Going into the Tokyo Olympics Sindhu said, "There is definitely a lot of expectation. There are a lot more responsibilities and definitely, there will be pressure. I'm sure a lot of people are going to look for me because, even the last time in 2016 (Rio), I was not a known person. But I think now people are looking at me and knowing my game. I think it's comparatively tough and it's not going to be easy," reports Sports Today.
"Back in 2016, it was a different atmosphere. I didn't know anything about the feel of competing at the Olympics. Now, responsibilities are a lot more, but in Tokyo, I just want to go out there and give my 100 per cent. There will be expectations, yes, but I have to focus on my game. I want to keep it a surprise, but yes, I have worked on a new shot in my game. To find it out, you have to wait till the Olympics."
Preparing for the Olympics in a pandemic, away from your family and with the mental pressure and fear that comes with the risk of contracting the virus has made the journey extra hard for the athletes. Athletes like Sindhu and Mirabai to their credit have figured out methods to keep them in top shape both physically and mentally hence giving them the best chance to compete.
"For almost ten months, we haven't had any tournaments. It was the first time I have spent so much time with family members. I made sure to stay positive because it was a really tough time. I think it was the right time to learn about new skills and techniques. Which really became useful to me, and it has helped me to improve my game," said Sindhu in an interview to Sports Today.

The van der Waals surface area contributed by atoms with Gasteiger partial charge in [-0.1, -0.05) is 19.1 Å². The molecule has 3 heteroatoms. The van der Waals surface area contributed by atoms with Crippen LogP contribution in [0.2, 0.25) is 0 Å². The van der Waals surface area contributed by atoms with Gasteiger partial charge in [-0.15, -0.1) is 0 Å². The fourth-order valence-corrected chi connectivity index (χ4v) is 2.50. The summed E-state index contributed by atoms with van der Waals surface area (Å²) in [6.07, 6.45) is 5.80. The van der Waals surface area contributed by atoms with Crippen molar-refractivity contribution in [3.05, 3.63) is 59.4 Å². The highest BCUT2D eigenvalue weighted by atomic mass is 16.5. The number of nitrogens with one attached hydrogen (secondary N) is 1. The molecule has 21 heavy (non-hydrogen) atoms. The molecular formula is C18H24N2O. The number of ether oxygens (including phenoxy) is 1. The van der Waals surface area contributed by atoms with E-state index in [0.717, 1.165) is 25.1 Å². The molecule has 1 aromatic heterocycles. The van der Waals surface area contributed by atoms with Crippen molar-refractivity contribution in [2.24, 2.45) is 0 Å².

"Preparations are going on really well. Skill-wise and technique-wise, it has been on point. On the court, I am trying to make every shot as precise as I can. It has been really helpful. This is the longest I have been training. Otherwise, we never get this much time to train because of the tournaments," she added.
Mirabai's story is something out of the ordinary as she not only hails from a relatively unknown part of the country but also because she chose archery before settling on weightlifting.

"All my brothers and cousins play football, but they would come back home dirty after a day's play. I wanted to play a sport which is neat and clean. At first, I wanted to be an archer, as they are neat and clean and stylish," Mirabai had said in an interview with PTI.

The Manipuri ace took up the sport after being inspired by watching a game film on the legendary weightlifter Kunjarani Devi who hailed from the same state as her. She was later initiated into the sport by weightlifter Anita Chanu who was her coach during the early stages of her career.
"I come from a state in India which is very famous for Sports and kids are all inclined to pick some sport. My family identified that I had a lot of strength as I used to pick firewood easily compared to my brother. That was how I got introduced to weightlifting." Mirabai Chanu said to Khel Now.
Manipur has a longstanding tradition of producing legendary athletes such as MC Mary Kom, Kunjarani Devi and Sanjita Chanu, the latter of whom had high praise for Mirabai.
"I think she can bring home a medal because recently during the Asian Championship she performed really well. She lifted 119 this time her medal will certainly come in the Olympics," said Sanjita Chanu in an exclusive chat with
The Bridge.